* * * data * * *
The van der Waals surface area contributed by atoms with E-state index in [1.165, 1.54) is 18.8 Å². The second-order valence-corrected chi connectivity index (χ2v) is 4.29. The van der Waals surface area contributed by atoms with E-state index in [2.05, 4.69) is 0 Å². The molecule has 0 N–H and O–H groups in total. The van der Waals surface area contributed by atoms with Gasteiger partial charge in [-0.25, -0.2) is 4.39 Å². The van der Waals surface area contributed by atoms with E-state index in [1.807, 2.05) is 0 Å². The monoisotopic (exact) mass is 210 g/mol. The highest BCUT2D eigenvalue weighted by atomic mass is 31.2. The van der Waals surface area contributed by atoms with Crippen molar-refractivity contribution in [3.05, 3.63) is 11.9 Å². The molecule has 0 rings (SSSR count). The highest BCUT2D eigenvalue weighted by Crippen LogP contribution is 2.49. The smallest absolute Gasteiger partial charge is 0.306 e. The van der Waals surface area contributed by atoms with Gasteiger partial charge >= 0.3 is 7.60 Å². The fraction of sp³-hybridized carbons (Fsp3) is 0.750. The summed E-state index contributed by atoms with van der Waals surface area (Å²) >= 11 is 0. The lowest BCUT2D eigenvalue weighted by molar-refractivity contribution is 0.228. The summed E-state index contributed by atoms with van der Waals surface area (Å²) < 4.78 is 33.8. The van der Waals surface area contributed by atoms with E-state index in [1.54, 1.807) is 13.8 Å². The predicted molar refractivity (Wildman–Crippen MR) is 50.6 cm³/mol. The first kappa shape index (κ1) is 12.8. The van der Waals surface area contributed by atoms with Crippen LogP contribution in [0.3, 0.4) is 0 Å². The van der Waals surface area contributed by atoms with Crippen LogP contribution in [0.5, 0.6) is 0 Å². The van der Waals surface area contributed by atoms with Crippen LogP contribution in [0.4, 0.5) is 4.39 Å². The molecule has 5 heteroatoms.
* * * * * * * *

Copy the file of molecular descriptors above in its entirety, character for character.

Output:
The van der Waals surface area contributed by atoms with E-state index in [1.165, 1.54) is 18.8 Å². The second-order valence-corrected chi connectivity index (χ2v) is 4.29. The van der Waals surface area contributed by atoms with E-state index in [2.05, 4.69) is 0 Å². The molecule has 0 N–H and O–H groups in total. The van der Waals surface area contributed by atoms with Gasteiger partial charge in [-0.25, -0.2) is 4.39 Å². The van der Waals surface area contributed by atoms with E-state index in [1.807, 2.05) is 0 Å². The monoisotopic (exact) mass is 210 g/mol. The highest BCUT2D eigenvalue weighted by atomic mass is 31.2. The van der Waals surface area contributed by atoms with Crippen molar-refractivity contribution in [3.05, 3.63) is 11.9 Å². The molecule has 0 rings (SSSR count). The highest BCUT2D eigenvalue weighted by Crippen LogP contribution is 2.49. The smallest absolute Gasteiger partial charge is 0.306 e. The van der Waals surface area contributed by atoms with Gasteiger partial charge >= 0.3 is 7.60 Å². The fraction of sp³-hybridized carbons (Fsp3) is 0.750. The summed E-state index contributed by atoms with van der Waals surface area (Å²) >= 11 is 0. The lowest BCUT2D eigenvalue weighted by molar-refractivity contribution is 0.228. The summed E-state index contributed by atoms with van der Waals surface area (Å²) < 4.78 is 33.8. The van der Waals surface area contributed by atoms with E-state index in [1.54, 1.807) is 13.8 Å². The predicted molar refractivity (Wildman–Crippen MR) is 50.6 cm³/mol. The first kappa shape index (κ1) is 12.8. The van der Waals surface area contributed by atoms with Crippen LogP contribution in [0.3, 0.4) is 0 Å². The van der Waals surface area contributed by atoms with Crippen LogP contribution in [0.5, 0.6) is 0 Å². The van der Waals surface area contributed by atoms with Crippen LogP contribution in [0.4, 0.5) is 4.39 Å². The molecule has 5 heteroatoms.